Article

MANAGED CARE

The Managed Care Conundrum

Are you making the most of your specialty testing? Eric White, O.D., offers tips for maximizing services + revenue.

The last article in this series on the conundrum of managed care and how to make money with it dealt with my favorite topic: doctor-driven dispensing [see EB’s Jan./Feb. issue]. This month, I’m addressing the importance of specialty testing as an additional revenue source for your business and as a way to practice better in today’s world.

WHY SPECIALTY TESTING? Carl Hillier, O.D., FCOVD, a great friend and colleague in San Diego, has a wonderful practice in behavioral optometry and he does a tremendous amount of visual therapy. This type of specialty practice is not only a worthwhile way to help patients live their lives better, but it also provides him a way to be successful in today’s managed care market. Specialties with similar results include low vision and sports vision. I practice general optometry, but my specialty is more in contact lenses.

OPTIMIZE YOUR EQUIPMENT. I feel the OCT is one of the best computers I have in my office. It sets my practice apart and helps to reduce my risk of missing something in my patients’ health. In my office, we screen everyone over age 18, but then I take the time to go over the scan with them. The “wow” factor is always a practice-builder, and the OCT definitely has this. Plus, if we see something, we can bring the patient back for a more in-depth test and charge the insurance company for it.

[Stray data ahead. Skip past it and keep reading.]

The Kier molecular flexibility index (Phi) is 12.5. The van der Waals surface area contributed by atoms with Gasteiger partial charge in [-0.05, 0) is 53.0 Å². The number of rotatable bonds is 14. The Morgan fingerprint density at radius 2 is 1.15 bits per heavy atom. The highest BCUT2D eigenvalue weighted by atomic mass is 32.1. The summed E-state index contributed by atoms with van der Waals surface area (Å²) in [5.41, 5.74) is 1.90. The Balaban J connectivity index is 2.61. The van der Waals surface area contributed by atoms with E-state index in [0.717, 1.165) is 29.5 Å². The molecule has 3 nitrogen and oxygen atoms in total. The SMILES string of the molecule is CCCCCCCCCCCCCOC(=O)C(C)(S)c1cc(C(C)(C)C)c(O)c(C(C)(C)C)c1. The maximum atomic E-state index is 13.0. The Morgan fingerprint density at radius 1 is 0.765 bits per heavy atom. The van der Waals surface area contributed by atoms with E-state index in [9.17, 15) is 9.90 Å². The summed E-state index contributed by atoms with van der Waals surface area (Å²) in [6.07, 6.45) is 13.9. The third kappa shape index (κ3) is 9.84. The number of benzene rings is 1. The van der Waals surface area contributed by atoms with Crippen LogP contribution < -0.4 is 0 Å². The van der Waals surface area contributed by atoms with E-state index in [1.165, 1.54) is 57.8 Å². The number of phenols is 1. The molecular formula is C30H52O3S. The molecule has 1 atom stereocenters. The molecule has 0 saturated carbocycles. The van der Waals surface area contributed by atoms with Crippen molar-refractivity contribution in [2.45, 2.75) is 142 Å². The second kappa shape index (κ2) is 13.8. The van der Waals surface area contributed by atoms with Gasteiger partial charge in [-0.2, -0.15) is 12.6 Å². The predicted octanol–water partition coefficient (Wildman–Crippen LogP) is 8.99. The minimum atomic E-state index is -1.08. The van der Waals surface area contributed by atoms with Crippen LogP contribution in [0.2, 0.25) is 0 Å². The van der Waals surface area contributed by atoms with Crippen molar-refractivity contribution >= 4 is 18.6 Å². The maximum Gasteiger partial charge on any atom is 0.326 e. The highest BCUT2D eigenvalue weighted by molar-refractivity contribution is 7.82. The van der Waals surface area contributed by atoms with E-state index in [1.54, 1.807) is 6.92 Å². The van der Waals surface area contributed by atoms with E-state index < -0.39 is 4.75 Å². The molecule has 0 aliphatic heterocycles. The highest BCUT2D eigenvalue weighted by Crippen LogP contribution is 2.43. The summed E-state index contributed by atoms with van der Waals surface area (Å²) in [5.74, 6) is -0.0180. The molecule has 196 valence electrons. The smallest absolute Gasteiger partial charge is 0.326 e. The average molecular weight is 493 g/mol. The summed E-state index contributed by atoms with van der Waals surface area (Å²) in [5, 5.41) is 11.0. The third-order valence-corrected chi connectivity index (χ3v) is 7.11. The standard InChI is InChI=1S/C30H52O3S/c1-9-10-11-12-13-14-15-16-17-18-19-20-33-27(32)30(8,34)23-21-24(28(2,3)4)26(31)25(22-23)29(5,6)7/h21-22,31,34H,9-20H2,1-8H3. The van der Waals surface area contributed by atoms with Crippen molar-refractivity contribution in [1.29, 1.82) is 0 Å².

There is plenty of other equipment that can bring more revenue to the practice. The key is educating patients about the need to watch for certain conditions, why you’re having them back for a follow-up, and that there will be an additional charge for it.

CHARGE FOR YOUR SERVICES. ALL OF THEM. Optometrists have always had a tendency to give away our services. Don’t be afraid to charge patients for follow-up care. No other professional gives as much away as we do. When is the last time you called an attorney for advice and didn’t get charged? Our time is not worthless. Add up those “freebie” office visits and you will be amazed at the revenue lost. In our office, we hand every patient a “fee slip” when they come in. It makes it easy to charge for the office visit.

Next Up. My next article will focus on specialty lenses—a market that is absolutely ripe for the (revenue) picking.

—ERIC WHITE, O.D.